It was no small feat that this alliance came about, and the reactions following the signing of the historic treaty in 1963 for cooperation between the two traditional enemies was telling. There certainly was strong opposition in both countries at the time as well. The German foreign ministry warned that any agreement with France required parliamentary approval. DeGaulle's anti-American stance was particularly troubling to many Germans, who wanted to maintain good relations with the United States, understandably. Gunkel explains that the West German diplomat to Paris warned Adenauer "against letting de Gaulle "ensnare" him in "a Bonn-Paris axis." The diplomat thought there was a real "danger" de Gaulle would offer Germany a "friendship pact." But the chancellor ignored the dire warnings. In fact, he told advisor Horst Osterheld that he was willing "to put up with a few years of tense relations with the Americans." After all, he was more interested in betting on the "German-French and European horse". "

The stakes rose even higher when DeGaulle quite bluntly rejected British membership into the European Union. Opponents of Adenauer were incensed, and criticism rose to a fever pitch!

A month later, when the German Bundestag did ratify the treaty, it emphasized the importance of maintaining good relations with the US, and expressed their desire to see Great Britain become part of the European Union. DeGaulle felt at the time that it signified the effective end of the treaty, although he was ultimately proven wrong on this score.

Despite the political pitfalls, there is no minimizing just how important this treaty was, or the spirit of greater understanding and cooperation that it cemented. The two countries had always been antagonistic towards one another before, and if they were to find a prominent place in the modern, post-war world after both had been so compromised, they needed to lean on one another more, to rely upon each other. To be allies. The Élysée Treaty, despite the difficulties in reaching it, effectively achieved this, and it marked an enormous and unprecedented success!

"My heart overflows and my soul is grateful that I have signed this treaty with the chancellor," Charles DeGaulle said in German, "No one on this planet can fail to appreciate the immense importance of this act. It not only turns the page on a long and bloody era of fighting and war, but also opens the door to a new future for Germany, for France, for Europe and therefore for the world!"

Adenauer was more sober in his response, although he was still flattering.  "General," he said," you have spoken so eloquently that I cannot add anything to your words."

Europe has never been the same since. That is not the first time such a statement can be made in regards to the policies of the two nations towards one another. But it is perhaps the first time that it can seriously be argued that it has been to the benefit of both countries and, indeed, of Europe in general.

These are difficult and trying times indeed for Europe, and France and Germany have not always been on the same page in regards to the most divisive issue of this day: austerity. Still, it should be remembered that the history between these two countries was governed by hatred and misunderstandings, and that is where this accord truly shows the improvement. They may not always agree, but the level of communication and, yes, cooperation between the two nations, and Europe in general, has improved so dramatically, that a war between these two nations, far from being inevitable, seems now unthinkable. Despite the strong criticism (much of it with some measure of legitimacy) about the European Union having received the Nobel Peace Prize, it also should be remembered where these two countries in particular, and Europe in general, was before, with countless wars and conflicts soaking the history of the continent in blood. That has changed in the post-war years, and the Élysée Treaty is the best example of this newfound spirit of cooperation in Europe, which came just less than two decades following the rubble at the end of the bloodiest conflict in history.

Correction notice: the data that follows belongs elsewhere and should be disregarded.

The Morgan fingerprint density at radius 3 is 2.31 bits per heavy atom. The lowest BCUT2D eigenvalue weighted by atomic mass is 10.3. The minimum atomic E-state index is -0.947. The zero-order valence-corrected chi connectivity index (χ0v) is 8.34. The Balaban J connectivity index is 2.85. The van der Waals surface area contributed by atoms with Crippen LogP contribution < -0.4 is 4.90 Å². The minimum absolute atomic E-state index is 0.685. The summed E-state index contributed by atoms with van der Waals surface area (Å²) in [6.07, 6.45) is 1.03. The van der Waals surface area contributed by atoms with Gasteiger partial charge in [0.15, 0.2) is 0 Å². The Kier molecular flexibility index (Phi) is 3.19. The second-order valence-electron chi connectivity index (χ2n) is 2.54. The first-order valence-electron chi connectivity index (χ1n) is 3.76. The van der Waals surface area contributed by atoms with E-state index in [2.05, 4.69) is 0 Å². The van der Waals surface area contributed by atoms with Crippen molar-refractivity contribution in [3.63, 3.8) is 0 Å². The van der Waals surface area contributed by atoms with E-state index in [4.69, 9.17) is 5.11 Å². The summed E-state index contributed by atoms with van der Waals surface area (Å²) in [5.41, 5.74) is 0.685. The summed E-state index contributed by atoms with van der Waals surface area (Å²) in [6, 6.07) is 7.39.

Tough times as these may be, it serves humanity well to remember the success that this treaty has signified since. Half a century of peace and cooperation, on a continent that had previously been defined by a lack of such things. The world seems to be lacking this kind of a spirit in the present day, but we can turn to some of the success stories of the past, of which I certainly would qualify this as one of them. Two countries that certainly have not always been known for a spirit of cooperation and peace have actually managed to find a truly remarkable example of the benefits of compromise and understanding. So today, I honor the spirit of the Élysée Treaty!

Below are some very interesting articles relating to this topic that I would recommend, and from which I got some of the information, particularly the specific quotes used in this piece:

"Europe's Odd Couple, France and Germany, 50 Years Later" by Melissa Eddy and Steven Erlanger of the New York Times:

France, Germany celebrate 50 years of landmark Elysee Treaty by CBC (Canadian Broadcasting Corporation)

"Elysee Treaty: France and Germany celebrate 50 years of friendship" by Jessica Phelan of The Global Post

"Sealed with a Kiss: Treaty Heralded New Era in Franco-German Ties" by Christoph Gunkel of Spiegel Online International. This has a bit of the background history added, and was a very interesting and informative  article on the subject:

"Élysée Treaty signed 50 years ago" piece posted on ""  on January 18, 2013:

"Elysee – a treaty for friendship"   MSN Arabia (posted yesterday, January 22nd)

And here's an article with a picture of the recently issued stamp honoring the alliance: